The impact of low birthweight on special education costs

J Health Econ. 1991 Oct;10(3):291-311. doi: 10.1016/0167-6296(91)90031-h.


We investigate the relationship between low birthweight, enrollment in special education and special education costs in the U.S. We use a sample of approximately 8,000 children aged 6 to 15 who are in school, calculating the probability of attending special education, holding constant individual, family and regional variables. Children who weighed less than 2,500 grams at birth are almost fifty percent more likely to be enrolled in any type of special education than children who were of normal weight at birth. This results in an incremental cost of special education of $370.8 million (1989-1990) per year due to low birthweight.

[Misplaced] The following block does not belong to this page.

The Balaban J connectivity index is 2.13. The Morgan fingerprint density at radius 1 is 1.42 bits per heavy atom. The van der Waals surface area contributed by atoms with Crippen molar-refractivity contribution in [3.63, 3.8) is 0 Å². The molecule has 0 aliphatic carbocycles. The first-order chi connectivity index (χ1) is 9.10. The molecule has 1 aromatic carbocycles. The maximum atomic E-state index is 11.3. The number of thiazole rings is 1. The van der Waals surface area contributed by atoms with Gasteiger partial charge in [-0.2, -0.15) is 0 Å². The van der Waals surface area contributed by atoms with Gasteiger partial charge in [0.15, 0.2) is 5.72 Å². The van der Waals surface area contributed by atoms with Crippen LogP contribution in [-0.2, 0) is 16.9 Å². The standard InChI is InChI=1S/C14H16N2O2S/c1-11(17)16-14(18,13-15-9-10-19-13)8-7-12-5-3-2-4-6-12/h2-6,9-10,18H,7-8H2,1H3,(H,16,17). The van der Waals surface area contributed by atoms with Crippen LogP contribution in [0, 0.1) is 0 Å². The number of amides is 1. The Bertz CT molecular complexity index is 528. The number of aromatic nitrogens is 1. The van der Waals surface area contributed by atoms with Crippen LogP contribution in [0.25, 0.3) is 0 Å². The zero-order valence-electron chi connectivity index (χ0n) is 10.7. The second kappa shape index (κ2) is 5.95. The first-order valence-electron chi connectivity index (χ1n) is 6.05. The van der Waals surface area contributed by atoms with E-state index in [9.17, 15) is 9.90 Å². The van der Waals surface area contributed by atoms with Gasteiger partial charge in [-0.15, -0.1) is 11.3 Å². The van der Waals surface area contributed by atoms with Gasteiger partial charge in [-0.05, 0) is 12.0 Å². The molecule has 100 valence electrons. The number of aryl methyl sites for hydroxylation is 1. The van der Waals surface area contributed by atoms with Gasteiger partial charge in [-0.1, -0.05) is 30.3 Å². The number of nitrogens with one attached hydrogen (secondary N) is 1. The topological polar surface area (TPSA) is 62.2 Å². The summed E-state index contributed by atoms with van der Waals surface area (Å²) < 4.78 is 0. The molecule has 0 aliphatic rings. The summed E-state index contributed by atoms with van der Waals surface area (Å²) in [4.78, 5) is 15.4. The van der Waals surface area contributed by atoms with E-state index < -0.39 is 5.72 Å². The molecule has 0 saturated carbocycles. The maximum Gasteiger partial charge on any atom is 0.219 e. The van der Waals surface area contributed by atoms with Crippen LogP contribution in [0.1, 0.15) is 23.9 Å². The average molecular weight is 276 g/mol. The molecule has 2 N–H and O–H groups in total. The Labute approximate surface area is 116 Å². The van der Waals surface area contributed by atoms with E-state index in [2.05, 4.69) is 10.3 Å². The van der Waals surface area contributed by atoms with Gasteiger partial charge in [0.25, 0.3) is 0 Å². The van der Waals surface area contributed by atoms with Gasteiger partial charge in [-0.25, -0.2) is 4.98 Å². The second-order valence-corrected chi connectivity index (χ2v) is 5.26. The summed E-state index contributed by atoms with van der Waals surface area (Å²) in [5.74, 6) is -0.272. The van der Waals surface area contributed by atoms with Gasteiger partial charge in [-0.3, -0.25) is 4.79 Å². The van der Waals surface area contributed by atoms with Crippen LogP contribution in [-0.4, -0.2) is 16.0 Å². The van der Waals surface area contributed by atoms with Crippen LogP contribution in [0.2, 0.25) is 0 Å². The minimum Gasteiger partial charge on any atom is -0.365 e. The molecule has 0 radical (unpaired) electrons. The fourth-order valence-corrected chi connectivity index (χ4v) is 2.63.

Publication types

  • Review

MeSH terms

  • Adolescent
  • Child
  • Child Behavior Disorders / economics
  • Costs and Cost Analysis / statistics & numerical data*
  • Disabled Persons*
  • Education, Special / economics*
  • Education, Special / legislation & jurisprudence
  • Humans
  • Infant, Low Birth Weight*
  • Infant, Newborn
  • Learning Disabilities / economics
  • Models, Statistical
  • Prenatal Care / economics
  • Socioeconomic Factors
  • United States